db Eats: Bonnie Gull Soho

db’s Lucy Shaw heads to Soho seafood shack Bonnie Gull for smoky cuttlefish with squid ink aioli, crunchy kale tempura with anchovy mayo, and a salty Sicilian Grillo.

The concept: Having started life as a pop-up at Broadway Market in Hackney, in 2012 founders Alex Hunter and Danny Clancy sought a permanent anchoring from which to serve 100% British, sustainably sourced seafood, settling on the site of a former chippy on Foley Street.

The original site goes big on rustic charm. Decked out in blue and white, its interiors evoke nostalgic memories of idyllic days beside the seaside, bucket and spade in one hand, Mr. Whippy in the other, seagulls circling ominously overhead.

Last December Bonnie Gull opened a sister site in Soho – a tricky time to launch a restaurant selling the dream of being by the sea. With seating for just 23 souls, the dinky site encapsulates everything that’s great about the Soho dining scene.

The décor: Like its Levantine neighbour The Palomar down the road, action is centred around a marble bar running the length of the space, which gives diners a front row seat to the theatre unfolding in the open kitchen.

You’re so close to the cooking in fact, that one of my lasting memories of a delightful dinner there the other week is the smell of sizzling butter drifting through the air, which sent my appetite into overdrive.

Contemporary features include filament bulbs in cages dotted along the bar, while retro touches are brought in via old wooden oyster boxes that double as napkin holders.

The food: As it should for a restaurant that prides itself on flappingly fresh fish, executive chef Christian Edwardson’s menu changes on a daily basis depending on what jewels of the ocean have been unearthed from the nets that morning.

To give it its own identity, the majority of dishes on the menu are unique to the Soho site. From mussels cooked over embers to squid on toast with squid ink aioli, the menu is playful and inventive.

A combination I’ve never encountered before was a quirky dish of cod and confit duck swimming in a salt cod brandade in a crazy, creamy take on surf ‘n’ turf. The smoked mackerel paté and pickled cucumber meanwhile, was on point, served with charred hunks of sourdough.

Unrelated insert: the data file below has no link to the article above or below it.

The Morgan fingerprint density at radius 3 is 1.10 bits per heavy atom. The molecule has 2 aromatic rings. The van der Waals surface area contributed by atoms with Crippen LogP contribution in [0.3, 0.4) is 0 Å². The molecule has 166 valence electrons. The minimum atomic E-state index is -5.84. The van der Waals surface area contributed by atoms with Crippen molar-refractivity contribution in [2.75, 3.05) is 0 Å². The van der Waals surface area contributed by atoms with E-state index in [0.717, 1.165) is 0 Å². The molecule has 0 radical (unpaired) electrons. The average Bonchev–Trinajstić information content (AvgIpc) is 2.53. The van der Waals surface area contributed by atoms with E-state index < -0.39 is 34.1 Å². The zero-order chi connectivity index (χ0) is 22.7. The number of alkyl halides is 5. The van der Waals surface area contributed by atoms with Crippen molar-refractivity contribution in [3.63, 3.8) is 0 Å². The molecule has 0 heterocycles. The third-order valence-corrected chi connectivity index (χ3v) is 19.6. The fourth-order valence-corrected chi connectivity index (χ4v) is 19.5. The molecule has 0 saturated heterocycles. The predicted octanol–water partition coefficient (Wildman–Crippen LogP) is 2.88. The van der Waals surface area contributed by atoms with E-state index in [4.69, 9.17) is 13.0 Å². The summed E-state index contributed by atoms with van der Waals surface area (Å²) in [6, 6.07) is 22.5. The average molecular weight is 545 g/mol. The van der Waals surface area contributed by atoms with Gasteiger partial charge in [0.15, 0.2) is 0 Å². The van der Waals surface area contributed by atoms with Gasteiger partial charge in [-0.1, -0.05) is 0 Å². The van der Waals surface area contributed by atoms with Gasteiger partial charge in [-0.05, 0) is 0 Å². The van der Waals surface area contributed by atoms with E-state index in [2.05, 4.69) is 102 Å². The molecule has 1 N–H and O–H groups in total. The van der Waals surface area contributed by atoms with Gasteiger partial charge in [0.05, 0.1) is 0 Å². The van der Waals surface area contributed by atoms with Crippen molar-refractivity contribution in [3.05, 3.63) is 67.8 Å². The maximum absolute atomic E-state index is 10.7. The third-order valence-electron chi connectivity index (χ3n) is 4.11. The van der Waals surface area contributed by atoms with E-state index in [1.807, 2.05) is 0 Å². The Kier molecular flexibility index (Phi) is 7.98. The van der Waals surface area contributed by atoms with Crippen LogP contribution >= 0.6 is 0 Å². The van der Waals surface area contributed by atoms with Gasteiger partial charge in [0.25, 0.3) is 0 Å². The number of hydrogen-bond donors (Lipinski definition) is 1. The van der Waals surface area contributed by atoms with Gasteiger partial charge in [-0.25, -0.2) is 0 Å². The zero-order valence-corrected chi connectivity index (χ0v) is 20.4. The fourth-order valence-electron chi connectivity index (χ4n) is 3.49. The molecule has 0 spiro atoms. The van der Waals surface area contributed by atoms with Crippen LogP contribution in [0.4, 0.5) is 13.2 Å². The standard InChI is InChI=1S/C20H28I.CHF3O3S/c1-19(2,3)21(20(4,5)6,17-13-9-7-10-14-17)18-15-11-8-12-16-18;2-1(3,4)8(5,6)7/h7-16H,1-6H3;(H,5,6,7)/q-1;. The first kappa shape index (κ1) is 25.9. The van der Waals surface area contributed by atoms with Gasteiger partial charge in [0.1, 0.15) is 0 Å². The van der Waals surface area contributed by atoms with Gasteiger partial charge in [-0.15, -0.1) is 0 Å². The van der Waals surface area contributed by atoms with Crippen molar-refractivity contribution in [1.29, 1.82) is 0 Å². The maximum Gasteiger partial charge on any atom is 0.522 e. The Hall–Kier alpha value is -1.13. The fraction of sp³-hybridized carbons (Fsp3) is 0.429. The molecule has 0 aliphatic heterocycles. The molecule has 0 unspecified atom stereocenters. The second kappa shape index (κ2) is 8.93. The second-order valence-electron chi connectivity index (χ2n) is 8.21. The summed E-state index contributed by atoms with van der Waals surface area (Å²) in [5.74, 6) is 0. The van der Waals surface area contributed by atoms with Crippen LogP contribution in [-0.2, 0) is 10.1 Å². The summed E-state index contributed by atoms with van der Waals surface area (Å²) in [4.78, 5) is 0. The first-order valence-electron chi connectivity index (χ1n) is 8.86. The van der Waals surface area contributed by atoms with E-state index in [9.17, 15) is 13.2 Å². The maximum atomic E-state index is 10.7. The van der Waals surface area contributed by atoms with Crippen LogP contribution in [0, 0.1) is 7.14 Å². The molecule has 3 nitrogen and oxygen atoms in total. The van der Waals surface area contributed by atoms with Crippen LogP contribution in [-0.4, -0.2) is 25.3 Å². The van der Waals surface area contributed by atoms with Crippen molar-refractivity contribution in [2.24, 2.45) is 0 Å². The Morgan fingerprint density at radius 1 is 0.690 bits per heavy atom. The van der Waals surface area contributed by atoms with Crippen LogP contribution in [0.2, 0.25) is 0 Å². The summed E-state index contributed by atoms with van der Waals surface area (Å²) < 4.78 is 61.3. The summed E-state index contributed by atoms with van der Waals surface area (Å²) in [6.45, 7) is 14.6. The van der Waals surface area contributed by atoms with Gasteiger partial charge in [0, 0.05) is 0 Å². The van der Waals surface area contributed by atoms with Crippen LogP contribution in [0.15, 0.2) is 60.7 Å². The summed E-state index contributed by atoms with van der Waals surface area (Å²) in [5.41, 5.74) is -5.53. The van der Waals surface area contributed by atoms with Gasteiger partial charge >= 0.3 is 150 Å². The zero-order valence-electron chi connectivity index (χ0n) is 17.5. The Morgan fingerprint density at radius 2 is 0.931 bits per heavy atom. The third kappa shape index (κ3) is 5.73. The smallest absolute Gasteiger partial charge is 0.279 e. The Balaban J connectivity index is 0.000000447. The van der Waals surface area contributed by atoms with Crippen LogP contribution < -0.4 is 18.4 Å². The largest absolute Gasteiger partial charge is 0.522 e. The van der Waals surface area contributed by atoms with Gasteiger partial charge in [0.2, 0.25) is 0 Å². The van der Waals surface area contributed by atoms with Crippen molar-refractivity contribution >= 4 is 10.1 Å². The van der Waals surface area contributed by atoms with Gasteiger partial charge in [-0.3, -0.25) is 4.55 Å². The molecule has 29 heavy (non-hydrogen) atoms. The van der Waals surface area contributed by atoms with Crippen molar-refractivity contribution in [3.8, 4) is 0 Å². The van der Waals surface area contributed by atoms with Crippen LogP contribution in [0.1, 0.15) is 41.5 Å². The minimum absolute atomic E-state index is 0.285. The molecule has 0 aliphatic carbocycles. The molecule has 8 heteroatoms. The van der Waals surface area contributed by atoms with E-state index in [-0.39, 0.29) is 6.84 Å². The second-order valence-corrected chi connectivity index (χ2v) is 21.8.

My dish of the night was a humble £5 side of tempura kale and anchovy mayo. Served with a pair of anchovies lying languorously over the crunchy kale, the fat from the feather-light batter paired with the seaweed-like flavour of the kale and the rich fishy depth of the anchovy mayo proved an irresistible combination.

Signature dishes: It’s hard to single out signature dishes as the menu is such a moveable feast, but the chargrilled Dorset cuttlefish with chilli and garlic is unmissable. Dotted with tiny pools of squid ink aioli gleaming like crude oil, the cuttlefish is cooked to perfection, its meaty flesh bearing the smoky char of the grill.

Another must order are the Manx queen scallops with black pudding and apple. An ambitious surf ‘n’ turf combo, I was worried the richness of the black pudding might overpower the delicacy of the scallops but their earthiness worked, the ensemble enlivened by the sour apple purée.

The only dish to leave us deflated was the most expensive on the menu – whole lemon sole with smoked anchovy butter. Priced at £21.50 I was expecting big things, but the small sole looked rather sad on the plate, hiding beneath a silver slick of insanely salty anchovy sauce that obliterated its delicate flavour.

The drinks: The wine list is short and sweet. Focusing on organic and biodynamic drops from Les Caves de Pyrène, Bancroft and Dynamic Vines, all of the wines are available by the glass, which is a rare joy.

I began with a zippy glass of Sicilian Grillo from Il Folle, which had a pleasant salty tang that transported me to a wind-whipped beach. A golden glass of Marsanne from Jeanne Gaillard meanwhile, was rich and exquisitely textured with notes of bruised apple, almonds and bonfire smoke.

Who to know: Charismatic Yorkshire-born, Loire Valley raised general manager James Pritchard, who Bonnie Gull cleverly plucked from St. John.

Don’t leave without: Asking where you can download the playlist – music is a big part of the Bonnie Gull Soho experience. On our visit we were treated to an aural feast of reggae, soul and funk.

Last word: Bonnie Gull Soho offers a taste of the seaside to sun starved Londoners. Arrive early if you want to nab a powder blue bar stool, as the site doesn’t take reservations. The venue is achingly on trend with its counter concept and sharing plates philosophy, but this adds to rather than takes away from the experience.

Bonnie Gull Soho, 22 Bateman Street, London W1D 3AN

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